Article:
(Four) Shift: 16-bits (6-bits populated; signed)—The values (shift0, shift1, shift2 and shift3) in these registers specify the right shift for the first step of each of the four portions of the address translation. If the value is negative, the shift is to the left. Bits shifted out of the value are lost. Bits shifted into the value are set to 0.

(Four) Minuend: 32-bits (24-bits populated; unsigned)—YThe values (minuend0, minuend1, minuend2 and minuend3) in these registers are used to invert selected bits in the second step of each of the four portions of the address translation.

(Four) Mask: 32-bits (24-bits populated; unsigned)—The values (mask0, mask1, mask2 and mask3) in these registers are used to mask off selected bits in the third step of each of the four portions of the address translation.

Some embodiments complete the address translations in a single memory access cycle, implementing the translations with combinational logic. The translations in such embodiments can be accomplished through parallelization of the four portions of the memory offset equations so that each translation occurs quickly enough to avoid the addition of any extra cycles to a memory access.

Combinational logic can reduce power efficiency due to unnecessary changes in intermediate states. Some embodiments address power efficiency as follows. First, the address translations are active only when the associated aperture is being accessed. Second, intermediate values within the latter stages of the translation can be eliminated while the early changes are processing. A suitable internal propagation compensation can prohibit changes in later stages until the earlier stages have settled.

FIG. 1 diagrammatically illustrates exemplary embodiments of a data processing apparatus according to the invention. The apparatus of FIG. 1 can be, for example, a palmtop computer, a personal digital assistant, a laptop computer, a notebook computer, or a desktop computer. As illustrated in FIG. 1, both the operating system/user applications and the display controller access the memory 11 directly or through translation logic (15, 19) which implements the address translation operations described in detail above. Aperture logic 13 receives the access address from the operating system/applications and determines whether the access address should be translated by the translator 15 or applied directly to the memory 11. Similarly, aperture logic 17 determines whether the access address provided by the display controller should be translated by translator 19 or applied directly to the memory 11. A user interface 18 permits a user to communicate (e.g., by keyboard, mouse, etc.) with the operating system/user applications, which can run, for example, on a microprocessor, microcontroller or digital signal processor. The display controller drives a display 20 which provides a visual display to the user. A bus 40 supports data transfers to/from the memory 11.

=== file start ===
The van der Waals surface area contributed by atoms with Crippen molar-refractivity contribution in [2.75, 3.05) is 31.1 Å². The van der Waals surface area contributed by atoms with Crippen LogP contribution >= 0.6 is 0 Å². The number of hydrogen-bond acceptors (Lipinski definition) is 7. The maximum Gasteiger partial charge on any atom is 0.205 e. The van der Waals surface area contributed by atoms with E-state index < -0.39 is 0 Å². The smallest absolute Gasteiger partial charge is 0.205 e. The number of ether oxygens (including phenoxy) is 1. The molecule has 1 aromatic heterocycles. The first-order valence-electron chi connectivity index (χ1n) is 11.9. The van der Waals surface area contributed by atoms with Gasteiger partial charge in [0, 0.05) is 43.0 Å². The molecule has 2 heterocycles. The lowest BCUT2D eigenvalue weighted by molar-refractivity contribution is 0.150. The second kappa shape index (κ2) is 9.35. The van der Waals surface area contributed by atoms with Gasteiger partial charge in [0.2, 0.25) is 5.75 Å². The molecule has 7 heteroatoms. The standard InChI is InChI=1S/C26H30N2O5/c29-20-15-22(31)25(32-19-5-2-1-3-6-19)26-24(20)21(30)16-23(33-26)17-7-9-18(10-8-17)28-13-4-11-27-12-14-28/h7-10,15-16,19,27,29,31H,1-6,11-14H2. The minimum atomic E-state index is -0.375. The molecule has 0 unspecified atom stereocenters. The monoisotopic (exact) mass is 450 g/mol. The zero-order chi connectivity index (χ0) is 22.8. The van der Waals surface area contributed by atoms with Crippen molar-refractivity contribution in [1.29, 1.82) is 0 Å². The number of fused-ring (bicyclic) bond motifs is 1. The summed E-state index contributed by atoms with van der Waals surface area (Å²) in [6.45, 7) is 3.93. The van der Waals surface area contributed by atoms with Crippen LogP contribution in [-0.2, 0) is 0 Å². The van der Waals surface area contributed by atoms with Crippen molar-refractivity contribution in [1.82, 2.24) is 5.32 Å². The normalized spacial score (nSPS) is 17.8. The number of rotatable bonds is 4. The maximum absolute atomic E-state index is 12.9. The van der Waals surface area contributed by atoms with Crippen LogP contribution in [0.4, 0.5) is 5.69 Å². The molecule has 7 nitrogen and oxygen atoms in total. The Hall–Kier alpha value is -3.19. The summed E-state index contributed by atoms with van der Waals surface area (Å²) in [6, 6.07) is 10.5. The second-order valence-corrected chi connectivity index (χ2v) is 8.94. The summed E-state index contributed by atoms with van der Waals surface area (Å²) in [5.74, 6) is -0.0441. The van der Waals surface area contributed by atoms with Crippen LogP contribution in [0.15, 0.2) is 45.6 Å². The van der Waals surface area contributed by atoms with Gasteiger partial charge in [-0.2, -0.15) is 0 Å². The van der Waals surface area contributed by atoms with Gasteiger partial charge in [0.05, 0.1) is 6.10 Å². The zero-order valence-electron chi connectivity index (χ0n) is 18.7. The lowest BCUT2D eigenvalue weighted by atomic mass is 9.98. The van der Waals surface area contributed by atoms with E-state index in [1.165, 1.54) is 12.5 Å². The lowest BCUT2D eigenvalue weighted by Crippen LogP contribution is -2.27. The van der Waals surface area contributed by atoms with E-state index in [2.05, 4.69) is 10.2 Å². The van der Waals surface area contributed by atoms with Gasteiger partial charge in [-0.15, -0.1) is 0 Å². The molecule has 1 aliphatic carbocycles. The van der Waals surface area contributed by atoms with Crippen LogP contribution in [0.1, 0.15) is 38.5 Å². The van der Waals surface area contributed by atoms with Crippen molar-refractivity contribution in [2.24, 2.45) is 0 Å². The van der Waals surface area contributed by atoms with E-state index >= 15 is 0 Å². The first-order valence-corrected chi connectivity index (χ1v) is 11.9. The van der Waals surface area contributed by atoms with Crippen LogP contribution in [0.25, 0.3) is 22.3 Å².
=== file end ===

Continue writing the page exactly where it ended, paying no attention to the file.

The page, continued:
The aperture logic 13 controls a switch 23 to invoke the translator 15 whenever the access address on the bus 33 falls within the aperture implemented by aperture logic 13. Similarly, the aperture logic 17 controls a switch 27 to invoke translator 19 whenever the access address on bus 37 is within the aperture implemented by aperture logic 17.

FIG. 1A diagrammatically illustrates exemplary embodiments of the translator logic (15 or 19) of FIG. 1. As illustrated in FIG. 1A, logic 111, (for example combinational logic) receives inputs from the registers described above, and also receives the access address. The logic 111 combines this input information, for example in the manner described in detail above, to produce the desired memory address for accessing memory 11.

Although exemplary embodiments of the invention are described above in detail, this does not limit the scope of the invention, which can be practiced in a variety of embodiments.

Referenced by
Citing PatentFiling datePublication dateApplicantTitle
WO2008010146A2 *Jul 10, 2007Jan 24, 2008Nxp BvDual interface memory arrangement and method
WO2011101270A1 *Feb 7, 2011Aug 25, 2011St-Ericsson SaReduced on-chip memory graphics data processing
Classifications
U.S. Classification345/566
International ClassificationG09G5/39, G06F12/02
Cooperative ClassificationG09G5/39, G09G2360/122, G09G2340/0492
European ClassificationG09G5/39
Legal Events
DateCodeEventDescription
Mar 18, 2013FPAYFee payment
Year of fee payment: 8
Jun 22, 2009FPAYFee payment
Year of fee payment: 4
Dec 22, 2003ASAssignment
Owner name: TEXAS INSTRUMENTS INCORPORATED, TEXAS
Free format text: ASSIGNMENT OF ASSIGNORS INTEREST;ASSIGNORS:TILLERY JR., DONALD RICHARD;SEIGNERET, FRANCK;NOEL, JEAN;AND OTHERS;REEL/FRAME:014854/0062;SIGNING DATES FROM 20030725 TO 20031209